UK’s Cross-party Talks on Brexit Deal Set to Fail on Finding Compromise
May’s cross-party talks with Labor seem to have achieved little more than angering her own party.
The cross-party talks between Britain’s ruling Conservative Party and the opposition Labor Party that were supposed to lead to a compromise ensuring the passage of Prime Minister Theresa May’s Brexit deal with the EU are set to end unsuccessfully.
The UK’s two largest political parties have been negotiating for six weeks after the British Parliament rejected the Brexit deal three times, and the EU granted the UK an extension on Brexit until October 31, 2019.
UK leader May is still hoping to get the deal passed and thus realize Brexit before the summer. However, she has now agreed to set a timetable for her resignation and the election of a successor as leader of the Conservatives as a result of intra-party pressure.
Not only are her talks with the Labor Party proving unsuccessful but they have caused substantial resentment among the Conservatives’ ranks, BBC News reports.
The main reason the Conservative – Labor talks on the Brexit deal are set to fail is a disagreement over the Labor Party’s demand that the UK secure itself a customs union with the EU.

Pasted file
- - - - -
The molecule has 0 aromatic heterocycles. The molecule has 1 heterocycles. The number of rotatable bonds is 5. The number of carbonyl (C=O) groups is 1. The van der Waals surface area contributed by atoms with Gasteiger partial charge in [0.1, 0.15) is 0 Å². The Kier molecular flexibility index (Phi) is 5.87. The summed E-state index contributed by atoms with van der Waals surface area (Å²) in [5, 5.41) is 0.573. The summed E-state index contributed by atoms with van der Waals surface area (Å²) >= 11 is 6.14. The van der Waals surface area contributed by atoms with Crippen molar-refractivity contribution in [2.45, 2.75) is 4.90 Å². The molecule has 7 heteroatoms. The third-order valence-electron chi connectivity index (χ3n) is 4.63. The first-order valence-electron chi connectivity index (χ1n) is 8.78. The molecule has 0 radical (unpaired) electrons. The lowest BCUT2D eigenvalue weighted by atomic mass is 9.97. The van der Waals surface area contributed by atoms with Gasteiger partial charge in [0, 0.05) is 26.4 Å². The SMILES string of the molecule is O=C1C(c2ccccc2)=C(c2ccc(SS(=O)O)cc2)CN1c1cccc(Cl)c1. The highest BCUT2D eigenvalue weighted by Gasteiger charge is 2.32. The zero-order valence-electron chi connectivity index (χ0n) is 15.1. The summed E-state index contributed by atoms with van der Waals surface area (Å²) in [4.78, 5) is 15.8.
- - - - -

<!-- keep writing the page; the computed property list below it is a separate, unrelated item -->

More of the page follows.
A customs union would mean no internal tariffs between the UK and the EU regardless of Brexit.
However, many Brexit-supporting Tory MPs are adamantly opposed to that possibility, insisting that the EU must strike its own trade deals with other countries, which could not be done if it has a customs union with the EU.
While the customs union demand spelled out by Labor leader Jeremy Corbyn has infuriated many among the Tories, some on Labor’s shadow Cabinet asked for an immediate end to the cross-party talks.
That means that if he strikes a deal with the Conservatives, Corbyn might not even be able to guarantee his party’s support for it.
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